Largest zero-energy office building opens in Colorado


According to an article by Jim Witkin with the New York Times, the federal government recently finished construction on a zero-energy office building. The 222,000-sq-ft Research Support Facility is located on the National Renewable Energy Laboratory campus in Golden, Colo. The building will officially open to its 800 employees in late August.

Due to the passive design techniques and technologies, the facility will consume 50% less energy than buildings constructed to current commercial codes. The remaining power will be generated onsite from solar panels, which allows the building to operate at an annual net-zero energy basis.

The building’s east-to-west orientation and narrow 60-ft width bring daylight into the interior work spaces and one of the building’s automation systems sends the occupants a message to notify them when to open or close their windows, based on a comparison between inside and outside temperatures.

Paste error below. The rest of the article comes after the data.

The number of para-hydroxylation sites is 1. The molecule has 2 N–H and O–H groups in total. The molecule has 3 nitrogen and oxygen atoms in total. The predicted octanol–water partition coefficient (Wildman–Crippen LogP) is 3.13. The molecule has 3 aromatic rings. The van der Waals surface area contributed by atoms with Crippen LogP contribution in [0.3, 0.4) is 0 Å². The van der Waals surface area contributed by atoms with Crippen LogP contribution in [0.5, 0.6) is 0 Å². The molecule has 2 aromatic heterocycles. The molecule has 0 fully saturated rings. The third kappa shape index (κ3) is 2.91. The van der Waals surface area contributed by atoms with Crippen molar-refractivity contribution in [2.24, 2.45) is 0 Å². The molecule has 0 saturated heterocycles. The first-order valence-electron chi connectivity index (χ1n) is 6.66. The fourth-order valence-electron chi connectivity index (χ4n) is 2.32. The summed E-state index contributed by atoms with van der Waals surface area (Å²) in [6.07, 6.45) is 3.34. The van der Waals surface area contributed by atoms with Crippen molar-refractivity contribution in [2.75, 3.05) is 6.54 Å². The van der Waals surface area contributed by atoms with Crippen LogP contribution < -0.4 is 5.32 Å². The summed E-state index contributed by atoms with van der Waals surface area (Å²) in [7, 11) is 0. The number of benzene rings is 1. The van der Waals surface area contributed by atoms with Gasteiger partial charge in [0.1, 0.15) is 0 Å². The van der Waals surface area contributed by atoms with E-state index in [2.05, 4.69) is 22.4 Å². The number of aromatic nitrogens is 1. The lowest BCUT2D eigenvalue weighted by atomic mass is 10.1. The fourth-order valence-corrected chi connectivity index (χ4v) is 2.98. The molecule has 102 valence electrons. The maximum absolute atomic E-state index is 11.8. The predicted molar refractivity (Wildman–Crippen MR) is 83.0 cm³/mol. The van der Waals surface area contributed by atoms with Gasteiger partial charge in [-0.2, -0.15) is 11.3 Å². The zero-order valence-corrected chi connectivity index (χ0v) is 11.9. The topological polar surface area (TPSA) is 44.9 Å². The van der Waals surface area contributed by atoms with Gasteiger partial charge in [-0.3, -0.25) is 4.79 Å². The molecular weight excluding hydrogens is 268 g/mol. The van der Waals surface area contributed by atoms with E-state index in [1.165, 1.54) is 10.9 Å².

Watch the project's video

The firm Stantec was the sustainable design consultants for the project and they designed a smooth concrete layer facing the interior office space, which absorbs heat during the day to keep the interior cool and then releases the heat when the temperature drops at night.

A low-energy radiant heating and cooling system will further control the interior temperatures. Instead of a traditional forced air system to heat and cool the building, the radiant system heats or chills the building mass itself using water pipes in the concrete floor slabs that circulate hot or cold water.

Corrugated metal panels cover much of the building’s south exterior, capturing solar heat and funneling it to a concrete thermal labyrinth beneath the building that also serves as the foundation. The labyrinth stores the heat or can release it into the building when additional heating is required during the coldest months.

Much of the building is composed of recycled materials, including some from the runway of Denver’s defunct Stapleton Airport. Reclaimed steel natural gas pipes are used as structural columns. The lobby is lined with wood recovered from Colorado pine trees destroyed by a bark beetle infestation.

The Department of Energy expects the project to get a platinum rating from the USGBC’s LEED program. Although more expensive than conventional commercial buildings, the new building’s cost, $259 per square foot, is in line with that of other LEED buildings.

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